Jewish Christmas

Yesterday, Husband and I followed the long-standing Jewish tradition of going out for Chinese food on Christmas.
We had planned on going to a nice Chinese restaurant; what we hadn't counted on were their jacked-up prices. So we took a walk to Panda express, which was only a short distance away.

As we walked side by side, Husband took my hand, and entwined his fingers with mine.
"I'm so lucky," he said, looking at me.
I looked away and grumbled, "I'm not wearing enough makeup."
"You're wearing too much clothes," he quipped back.
My eyes went wide, my cheeks blushed, and my mouth opened in a wide O—which, by the expression on Husband's face, was exactly the reaction he was hoping for. He smiled and squeezed my hand.

Unlike the nice Chinese restaurant next door, Panda Express was comfortably empty. We ordered our food, took the containers to a corner table, and sat. We talked about our kids, our parents, our work, and the mundane going-ons of our week in review.
We talked the way best friends do.

I opened up my fortune cookie first. Kindness makes for happiness, it said. "It's true," I had to admit. "When I'm kind to you, you make me happy."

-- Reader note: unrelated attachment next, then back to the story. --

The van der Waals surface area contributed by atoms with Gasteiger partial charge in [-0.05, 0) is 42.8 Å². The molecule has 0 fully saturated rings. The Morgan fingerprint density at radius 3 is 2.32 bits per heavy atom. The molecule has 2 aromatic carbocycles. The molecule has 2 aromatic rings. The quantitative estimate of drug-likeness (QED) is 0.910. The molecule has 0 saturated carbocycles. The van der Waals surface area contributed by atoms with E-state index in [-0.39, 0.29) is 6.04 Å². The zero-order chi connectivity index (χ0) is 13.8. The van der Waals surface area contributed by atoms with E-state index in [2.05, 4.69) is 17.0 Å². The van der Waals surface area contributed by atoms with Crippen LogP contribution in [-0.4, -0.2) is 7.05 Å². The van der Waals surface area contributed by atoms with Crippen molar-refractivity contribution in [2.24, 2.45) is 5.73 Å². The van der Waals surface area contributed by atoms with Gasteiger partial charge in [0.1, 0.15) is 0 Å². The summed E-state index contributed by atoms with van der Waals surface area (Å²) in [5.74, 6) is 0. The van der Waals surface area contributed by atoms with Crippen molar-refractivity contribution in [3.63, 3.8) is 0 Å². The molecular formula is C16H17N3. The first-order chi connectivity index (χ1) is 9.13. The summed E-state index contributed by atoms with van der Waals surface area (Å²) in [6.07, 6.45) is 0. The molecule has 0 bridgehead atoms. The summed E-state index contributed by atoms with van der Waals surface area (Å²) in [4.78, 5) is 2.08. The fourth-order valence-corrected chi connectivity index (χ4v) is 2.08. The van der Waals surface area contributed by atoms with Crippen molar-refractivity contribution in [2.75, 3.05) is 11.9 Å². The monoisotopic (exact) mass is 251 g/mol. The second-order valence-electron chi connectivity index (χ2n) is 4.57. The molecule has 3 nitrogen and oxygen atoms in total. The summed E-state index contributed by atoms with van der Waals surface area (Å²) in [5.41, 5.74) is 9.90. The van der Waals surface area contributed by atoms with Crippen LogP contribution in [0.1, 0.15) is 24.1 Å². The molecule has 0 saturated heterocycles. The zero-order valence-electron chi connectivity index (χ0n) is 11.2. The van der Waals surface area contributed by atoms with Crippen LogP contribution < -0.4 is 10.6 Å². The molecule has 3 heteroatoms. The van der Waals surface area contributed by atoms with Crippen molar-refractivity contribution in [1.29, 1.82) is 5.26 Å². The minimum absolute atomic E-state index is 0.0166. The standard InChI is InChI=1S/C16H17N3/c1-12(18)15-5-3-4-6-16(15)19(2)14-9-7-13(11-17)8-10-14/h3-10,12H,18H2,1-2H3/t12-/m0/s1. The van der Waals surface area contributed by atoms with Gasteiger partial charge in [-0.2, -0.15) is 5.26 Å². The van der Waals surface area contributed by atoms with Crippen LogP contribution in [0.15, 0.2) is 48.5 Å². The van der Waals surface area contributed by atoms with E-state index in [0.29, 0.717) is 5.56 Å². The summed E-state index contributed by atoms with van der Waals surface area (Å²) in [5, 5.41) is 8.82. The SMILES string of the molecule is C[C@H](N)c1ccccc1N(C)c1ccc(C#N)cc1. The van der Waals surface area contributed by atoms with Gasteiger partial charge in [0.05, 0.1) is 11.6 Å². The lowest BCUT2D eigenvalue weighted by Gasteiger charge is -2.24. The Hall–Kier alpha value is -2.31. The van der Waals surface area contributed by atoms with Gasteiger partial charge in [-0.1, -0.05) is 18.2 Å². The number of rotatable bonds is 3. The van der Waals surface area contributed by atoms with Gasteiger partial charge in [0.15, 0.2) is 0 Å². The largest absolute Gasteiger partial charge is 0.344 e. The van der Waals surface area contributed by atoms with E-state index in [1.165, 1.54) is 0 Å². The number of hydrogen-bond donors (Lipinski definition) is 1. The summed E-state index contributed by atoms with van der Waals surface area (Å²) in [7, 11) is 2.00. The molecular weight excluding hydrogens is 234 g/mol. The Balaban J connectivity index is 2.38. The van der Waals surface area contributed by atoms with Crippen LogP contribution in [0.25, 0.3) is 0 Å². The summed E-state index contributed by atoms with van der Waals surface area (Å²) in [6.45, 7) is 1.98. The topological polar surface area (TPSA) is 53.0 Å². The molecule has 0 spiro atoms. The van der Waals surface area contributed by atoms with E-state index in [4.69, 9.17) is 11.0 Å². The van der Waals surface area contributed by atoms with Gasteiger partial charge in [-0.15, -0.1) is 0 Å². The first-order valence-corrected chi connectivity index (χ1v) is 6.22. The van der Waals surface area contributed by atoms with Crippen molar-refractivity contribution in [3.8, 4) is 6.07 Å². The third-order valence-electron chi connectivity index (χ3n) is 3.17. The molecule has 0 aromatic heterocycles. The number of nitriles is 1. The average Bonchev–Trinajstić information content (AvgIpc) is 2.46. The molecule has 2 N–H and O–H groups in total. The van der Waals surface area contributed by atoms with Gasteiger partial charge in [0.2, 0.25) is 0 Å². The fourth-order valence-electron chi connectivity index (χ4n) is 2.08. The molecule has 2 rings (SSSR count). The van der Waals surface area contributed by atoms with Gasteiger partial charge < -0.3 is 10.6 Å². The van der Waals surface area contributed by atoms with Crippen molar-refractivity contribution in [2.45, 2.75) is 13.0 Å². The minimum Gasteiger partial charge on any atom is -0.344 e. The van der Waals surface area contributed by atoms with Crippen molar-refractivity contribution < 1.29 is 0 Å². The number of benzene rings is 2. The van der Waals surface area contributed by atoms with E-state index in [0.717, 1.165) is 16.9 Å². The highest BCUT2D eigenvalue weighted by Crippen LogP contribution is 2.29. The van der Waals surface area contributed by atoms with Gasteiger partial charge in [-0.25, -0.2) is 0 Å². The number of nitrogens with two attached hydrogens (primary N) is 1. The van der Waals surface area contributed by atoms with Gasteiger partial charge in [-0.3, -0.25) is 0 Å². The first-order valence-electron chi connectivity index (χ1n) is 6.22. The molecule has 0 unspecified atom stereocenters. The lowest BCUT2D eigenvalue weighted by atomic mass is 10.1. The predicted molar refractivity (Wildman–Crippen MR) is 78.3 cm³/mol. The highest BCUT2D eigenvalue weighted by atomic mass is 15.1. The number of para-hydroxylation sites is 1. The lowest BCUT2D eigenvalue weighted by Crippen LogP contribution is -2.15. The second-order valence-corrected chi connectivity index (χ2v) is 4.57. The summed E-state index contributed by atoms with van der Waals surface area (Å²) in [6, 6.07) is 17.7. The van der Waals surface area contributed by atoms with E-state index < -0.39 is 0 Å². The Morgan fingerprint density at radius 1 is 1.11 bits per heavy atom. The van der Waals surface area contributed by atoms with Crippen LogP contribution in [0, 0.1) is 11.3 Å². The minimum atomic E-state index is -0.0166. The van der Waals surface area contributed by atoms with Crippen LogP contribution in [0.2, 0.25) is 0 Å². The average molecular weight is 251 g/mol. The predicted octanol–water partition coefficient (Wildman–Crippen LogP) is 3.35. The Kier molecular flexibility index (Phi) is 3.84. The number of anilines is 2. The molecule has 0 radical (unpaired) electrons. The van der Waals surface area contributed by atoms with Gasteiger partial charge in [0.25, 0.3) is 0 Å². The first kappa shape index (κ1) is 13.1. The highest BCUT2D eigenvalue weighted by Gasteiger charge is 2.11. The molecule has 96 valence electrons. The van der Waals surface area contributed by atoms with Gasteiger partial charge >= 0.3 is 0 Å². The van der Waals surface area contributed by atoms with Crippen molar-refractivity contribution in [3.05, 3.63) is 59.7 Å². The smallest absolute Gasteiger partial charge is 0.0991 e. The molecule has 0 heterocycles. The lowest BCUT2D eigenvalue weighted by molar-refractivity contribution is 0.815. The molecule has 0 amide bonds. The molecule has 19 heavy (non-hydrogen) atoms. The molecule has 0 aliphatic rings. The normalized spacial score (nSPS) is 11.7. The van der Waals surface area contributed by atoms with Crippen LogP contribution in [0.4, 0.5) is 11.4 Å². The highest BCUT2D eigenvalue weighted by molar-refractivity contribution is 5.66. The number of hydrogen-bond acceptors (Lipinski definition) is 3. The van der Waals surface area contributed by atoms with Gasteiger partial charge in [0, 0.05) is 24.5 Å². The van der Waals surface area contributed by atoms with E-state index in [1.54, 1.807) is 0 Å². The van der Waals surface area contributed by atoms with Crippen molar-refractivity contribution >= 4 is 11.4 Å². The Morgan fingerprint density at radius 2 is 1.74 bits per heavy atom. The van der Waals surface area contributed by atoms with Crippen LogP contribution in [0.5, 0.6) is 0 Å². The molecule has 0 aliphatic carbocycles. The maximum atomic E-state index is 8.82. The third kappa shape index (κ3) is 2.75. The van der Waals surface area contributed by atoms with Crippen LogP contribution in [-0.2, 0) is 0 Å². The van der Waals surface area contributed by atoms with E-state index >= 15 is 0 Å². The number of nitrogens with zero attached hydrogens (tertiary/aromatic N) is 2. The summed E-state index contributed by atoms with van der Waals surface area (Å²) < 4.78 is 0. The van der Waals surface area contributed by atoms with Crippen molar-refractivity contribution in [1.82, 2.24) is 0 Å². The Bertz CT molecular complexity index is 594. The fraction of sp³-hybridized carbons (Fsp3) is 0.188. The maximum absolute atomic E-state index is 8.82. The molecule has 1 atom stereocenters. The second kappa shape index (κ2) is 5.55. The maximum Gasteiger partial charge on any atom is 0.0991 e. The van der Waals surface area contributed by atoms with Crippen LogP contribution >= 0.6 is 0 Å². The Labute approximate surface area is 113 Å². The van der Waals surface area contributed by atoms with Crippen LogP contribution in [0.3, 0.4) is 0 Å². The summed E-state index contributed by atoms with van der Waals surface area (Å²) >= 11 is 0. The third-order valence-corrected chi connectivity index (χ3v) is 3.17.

"I thought I always make you happy."
"You do, but…you're nicer about it when I'm kind."
"If 'being kind' is your euphemism for blow jobs, then yes, I agree, I'm nicer. I let you come, too."
"Shh!" I said, glancing to the right. "There are children at the next table."
Husband smiled devilishly.

Then he opened his fortune cookie. You take criticism as an opportunity to grow, it said. "It's surprisingly accurate," Husband said. "You criticize me, I punish you…and I grow. You can literally watch me grow." His eyes danced with lecherous glee. "I guess they skipped the middle part."
"You are awful," he hissed at him, trying to stifle my smile.
"Are you criticizing me?" He asked with raised brows.
I couldn't hold back my laughter.

We walked back to the car, hand in hand again, and started the drive home.
"This was nice," he said.
"Yes, it was," I replied.
The rest of the drive was passed in cozy silence.
Someday—if we're lucky—we'll live long enough to see our parents gone, our kids away, our work forgotten…but we'll still have each other.
And, for that, I am blessed.

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